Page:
This article was written by Benjamin Dull (@realbendull). To read the rest of his blog, click here.
Sunday afternoon, fans in Viejas may have been preparing for the worst after the rough first half for the Aztecs. Or maybe just wishing they had a ticket to go blast Eli Manning instead. But very few fans were satisfied with the first half performance by San Diego State against the Washington Huskies. The Aztecs went 3+ minutes three different times in the first half between baskets. Xavier Thames hit a three 20 seconds in, but the next bucket didn’t come until 15:54 on a breakaway dunk by Winston Shepard. A lay up by Thames with about 14:00 to play in the first half gave SDSU a 1 point lead. The next points would come from a pair of Shepard free throws with 9:45 left. After about 3:30, a Josh Davis drive and score cut the Washington lead to 5.
Washington led 30-21 at half, as many members of The Show may have begun to wonder if the Aztecs would lose some of the traction the past 10 days had gained them in the national rankings. SDSU just broke through into the AP top 25 after The Wooden Legacy. Would that ranking suddenly disappear? Would anyone sympathize with a team playing 5 games in 11 days? Would Aztec fans have to wait for their confidence in their team to be validated by those rankings again until the first match up with New Mexico in conference play?
The Aztecs came right out of the locker room and raised the intensity to a higher level smothering Washington with about the same level of ease with which we are able to shrug our shoulders or scratch our heads as we wonder why the efforts in the two halves differed so greatly. Washington didn’t give up; they were very persistent to the very end. But, after the 18-2 run to start the second half, there was not one question in that building as to who took control of that game. But behind that regained confidence was an even larger collective sigh of relief.
The Aztecs struggled to finish in the first half – missing somewhere in the neighborhood of 7 gimmes. More frightening was the 12 offensive rebounds managed by the Husky rotation consisting of just two players that could even be called forwards. C.J. Wilcox heated up, accounting for 10 (2 threes, a lay up, an assist) Washington points during a three minute stretch in the middle of the second half. Wilcox was the one guy that had any chance of putting some fear into the Aztecs. They couldn’t afford to let him take over. And they didn’t. After that stretch, nobody heard a peep from Wilcox. The leading scorer for the Huskies finished with 17 points, but was held scoreless (0-3) in the final 11 minutes of play.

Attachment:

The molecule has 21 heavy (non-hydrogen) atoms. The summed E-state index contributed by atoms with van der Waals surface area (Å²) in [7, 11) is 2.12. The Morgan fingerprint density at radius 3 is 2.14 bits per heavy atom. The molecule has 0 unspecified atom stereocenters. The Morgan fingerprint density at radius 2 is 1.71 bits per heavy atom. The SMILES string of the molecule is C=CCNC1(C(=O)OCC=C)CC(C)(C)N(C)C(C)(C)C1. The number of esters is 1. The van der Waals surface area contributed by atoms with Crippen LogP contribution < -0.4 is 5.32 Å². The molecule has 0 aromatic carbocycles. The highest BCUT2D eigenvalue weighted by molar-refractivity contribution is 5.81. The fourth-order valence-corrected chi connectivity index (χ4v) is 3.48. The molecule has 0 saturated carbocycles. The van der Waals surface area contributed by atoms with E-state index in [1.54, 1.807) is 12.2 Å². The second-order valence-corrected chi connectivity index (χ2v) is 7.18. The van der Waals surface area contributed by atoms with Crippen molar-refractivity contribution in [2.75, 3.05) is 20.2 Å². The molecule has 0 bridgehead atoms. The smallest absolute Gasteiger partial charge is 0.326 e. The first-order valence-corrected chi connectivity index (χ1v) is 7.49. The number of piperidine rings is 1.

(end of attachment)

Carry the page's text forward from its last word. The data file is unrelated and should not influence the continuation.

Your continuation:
Now the degree of worry I sensed from Aztec fans started to worry me as I reflected on this one. This Washington team has been putting up points this season (over 80 per game) but was handled on their own floor (maybe not fair to say – you try to account for 7’5″ Mamadou Ndiaye) by UC Irvine and needed two overtimes to get by Long Beach State. But for each bucket Washington has scored – they give one right back, call it their charity work for the ’13-’14 campaign (on average, they allow more points than they score).
But as we saw, Washington was still a good test for the Aztecs. Nigel Williams-Goss, a former teammate of Winston Shepard, and C.J. Wilcox might be the most potent duo of guards the Aztecs have seen yet, and that alone is a good test for this defense. I mentioned how the Aztecs buckled down on Wilcox. Poor Williams-Goss couldn’t have found an Aztec his size unless he looked to the coaching staff. In spite of all that length, the freshman guard finished with 14 points, 5 rebounds, and 5 assists for the Huskies.
Sunday was another complete effort from the Aztecs starting front court trio. Feel free to pencil Josh Davis for just about 8 and 10 every night. That might even be a shade on the low side for Davis. He’s showing his increasing comfort level with each game. Offensively, things are slowing down for him. He’s a one dribble guy from those elbows, so when he’s got the space to attack, he’s doing it. He’s attacking the rim after every shot attempt while playing strong defense on the other end. That’s why Josh Davis is going to be successful at SDSU. The defensive intensity and effort has always been there. And that’s the number one priority for any Aztec that sees the court.
J.J. O’Brien, hand wrapped and all, scored 7 of the team’s 18 points to open up the half. Hopefully, after 10 days without a game, we’ll see J.J. over Christmas break without a wrap or any urge to hesitate. Skylar Spencer continues to welcome guards in the lane only to harshly reject their shot. What makes Skylar’s shot blocking ability special is his excellent timing coupled with the coordination to use either hand at any time to contest shots and get a hand on a high percentage of those shots he does contest.